November 4, 2011

7 billion people and the resource crunch! Who is the real culprit?

A few days back, the world population touched the 7 billion mark. No wonder the debate has gained momentum about how this growing population would put unprecedented pressure on already scare resources. The riots over food (in Egypt), water crisis and deaths due to curable diseases in developing countries have raised concerns over the population explosion. With the 7 billionth living child hailing from a country like India (and some other nations, symbolically chosen by the UN), the blame of populating the world and causing the global crisis is being shifted back to the developing nations and citizens of the Third World! But then, the moot question is – is the earth really not ready for 7 billion people and is nature really stretched for generating resources for all? Are the citizens of developing nations consuming more and is the population expansion in these countries the real reason behind the growing resource crunch?

Last year in August, Obama blamed India and China for the global food prices hike and commented, “As you see more and more demand placed on our food supplies around the world; as folks in China and folks in India start wanting to eat more meat and commodity prices start going up...” In 2008, a Wall Street Journal article concluded how human population growth will get limited with “the rising consumption trends of large developing nations such as China and India.” On hindsight, the answers to the questions I asked one paragraph above are – as often touted by heads of developed states – yes! But then, the analysis reveals a completely different picture.

The stark truth is that the total food grain consumption of an average American is more than 5 times that of an Indian (per capita Indian consumption of food grain is 178 kg per year, while it is 1,046 kg for an American) – this was revealed by the US Department of Agriculture in 2007. According to the same source, an American’s grain consumption per capita per day is thrice as much as an average Chinese’s!

According to WHO, the per capita per day grain consumption figure for the developing countries is a measly 2681 kcal in 1997-99; estimated to be slightly better in 2015 at 2850 kcal – while the developed countries were way ahead with 3380 kcal as far back as in 1997-99, a figure that’s expected to be 3440 kcal in 2015. The most repugnant situation is in sub-Saharan Africa which has a per capita food consumption as low as 2195 kcal; South Asia has a slightly better figure of 2403 kcal per capita per day! With a per capita per year food grain consumption of only 162 kg, Africa is a land of the hungry and destitute, and a showcase for the world to see the plight of the hungry in harsh contrast to the luxury of the developed world!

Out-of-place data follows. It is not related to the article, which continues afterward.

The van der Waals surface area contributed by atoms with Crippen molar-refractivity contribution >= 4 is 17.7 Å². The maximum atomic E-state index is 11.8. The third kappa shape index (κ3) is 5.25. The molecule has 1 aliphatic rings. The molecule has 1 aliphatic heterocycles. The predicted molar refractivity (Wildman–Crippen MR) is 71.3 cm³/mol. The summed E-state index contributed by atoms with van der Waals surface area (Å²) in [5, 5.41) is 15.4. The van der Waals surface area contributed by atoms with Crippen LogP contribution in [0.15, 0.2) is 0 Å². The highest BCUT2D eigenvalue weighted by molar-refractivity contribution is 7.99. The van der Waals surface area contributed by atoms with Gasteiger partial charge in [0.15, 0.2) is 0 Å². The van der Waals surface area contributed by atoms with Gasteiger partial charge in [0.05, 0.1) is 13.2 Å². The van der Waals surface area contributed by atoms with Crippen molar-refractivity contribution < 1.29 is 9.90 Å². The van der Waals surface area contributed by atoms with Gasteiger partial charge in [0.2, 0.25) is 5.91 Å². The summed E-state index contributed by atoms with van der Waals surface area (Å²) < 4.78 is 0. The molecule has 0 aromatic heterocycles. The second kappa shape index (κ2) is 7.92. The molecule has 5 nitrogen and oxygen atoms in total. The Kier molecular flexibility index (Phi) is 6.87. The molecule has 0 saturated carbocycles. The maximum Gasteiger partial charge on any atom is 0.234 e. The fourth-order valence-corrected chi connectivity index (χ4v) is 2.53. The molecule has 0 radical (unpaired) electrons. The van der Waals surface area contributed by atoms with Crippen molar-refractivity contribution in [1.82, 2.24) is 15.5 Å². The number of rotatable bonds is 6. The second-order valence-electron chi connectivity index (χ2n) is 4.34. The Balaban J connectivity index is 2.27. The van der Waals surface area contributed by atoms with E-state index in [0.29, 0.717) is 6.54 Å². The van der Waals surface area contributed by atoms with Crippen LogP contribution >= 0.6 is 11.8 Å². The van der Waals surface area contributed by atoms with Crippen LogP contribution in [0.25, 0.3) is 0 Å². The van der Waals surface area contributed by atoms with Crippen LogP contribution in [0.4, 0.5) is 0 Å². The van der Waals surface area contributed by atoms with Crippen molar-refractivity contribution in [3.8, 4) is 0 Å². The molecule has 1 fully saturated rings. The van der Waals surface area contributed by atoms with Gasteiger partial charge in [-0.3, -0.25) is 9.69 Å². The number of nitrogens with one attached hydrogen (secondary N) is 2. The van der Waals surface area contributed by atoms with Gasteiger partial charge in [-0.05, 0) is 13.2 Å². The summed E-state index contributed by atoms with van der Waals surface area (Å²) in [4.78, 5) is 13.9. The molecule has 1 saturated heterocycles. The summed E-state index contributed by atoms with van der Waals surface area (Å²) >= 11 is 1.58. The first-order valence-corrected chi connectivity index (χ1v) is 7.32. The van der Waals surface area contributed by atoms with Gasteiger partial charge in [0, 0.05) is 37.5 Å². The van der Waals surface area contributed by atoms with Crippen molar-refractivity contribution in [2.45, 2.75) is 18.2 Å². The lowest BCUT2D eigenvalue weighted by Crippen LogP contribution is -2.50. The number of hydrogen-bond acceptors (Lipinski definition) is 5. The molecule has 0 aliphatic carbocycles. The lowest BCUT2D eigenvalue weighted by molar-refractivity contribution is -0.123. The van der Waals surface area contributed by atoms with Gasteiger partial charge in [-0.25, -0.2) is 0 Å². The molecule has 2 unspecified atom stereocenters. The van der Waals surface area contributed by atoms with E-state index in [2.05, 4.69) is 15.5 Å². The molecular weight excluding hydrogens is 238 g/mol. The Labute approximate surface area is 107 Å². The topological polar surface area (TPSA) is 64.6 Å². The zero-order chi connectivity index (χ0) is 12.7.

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16 comments:

preeti said...

The world must seize the opportunity to invest in the health and education of its youth to reap the full benefits of future economic development or else face a continuation of the sorry state of disparities in which hundreds of millions of people in developing nations lack the most basic ingredients for a decent life," Babatunde Osotimehin spoke at the Harvard Center for Population and Development Studies. He said planning and the right investments in people will empower them to make choices that are not only good for themselves, but also for a world of seven billion.

simran said...

"Some say our planet is too crowded. I say we are seven billion strong. But we will only be able to use that strength for the benefit of all if our societies are built on mutual respect and understanding," Moon said.

mohit said...

According to demographers, the world's population didn't reach 1 billion until 1804, and it took 123 years to hit the 2 billion mark in 1927. Then the pace accelerated — 3 billion in 1959, 4 billion in 1974, 5 billion in 1987, 6 billion in 1998 and 7 billion in 2011.

anup said...

Although world population growth is now beginning to slow as a result of social factors associated with the media, increasing education and role of women in society, the exploding population and its consequences in inevitable human impact on all aspects of the biosphere has been described as the most serious crisis ever to face the planet.

Mukesh said...

The population explosion is gradually fizzling out, as population growth rates decline worldwide more rapidly than was anticipated even a few years ago. Since 1965, the world's annual population growth rate has fallen from 2.04 to 1.33%. Declining population growth rates result from a number of factors, including the shift from rural to urban livelihoods, a corresponding decrease in the value of children's labor, the spread of education and social security systems, the rising age of marriage, growing female employment outside the home, and reductions in infant and child mortality.

Brijesh Chaudhuri said...

World population would not be a problem if there were unlimited land, unlimited water, unlimited resources. Unfortunately, with overpopulation, there is the problem of sharing the same sized pie with smaller and smaller portions. People in developed countries who have been accustomed to a better quality of life are reluctant to give it up. This is a difficult subject. Should people have less children or should people use less resources, pollute less? Or both? Should one problem have priority over the other? The world population has doubled in the last forty years. Who has contributed the most to overconsumption and pollution? The more developed nations with a relatively stable population growth, but who use 5-50 times the resources of the poor, or the less developed nations whose populations will double again in 30 years, who will run out of food and water first, and whose pollution due to agricultural burning, coal burning, lack of emission controls, mis-use of pesticides, and toxic waste from under regulated industries, will only worsen with the increase of population?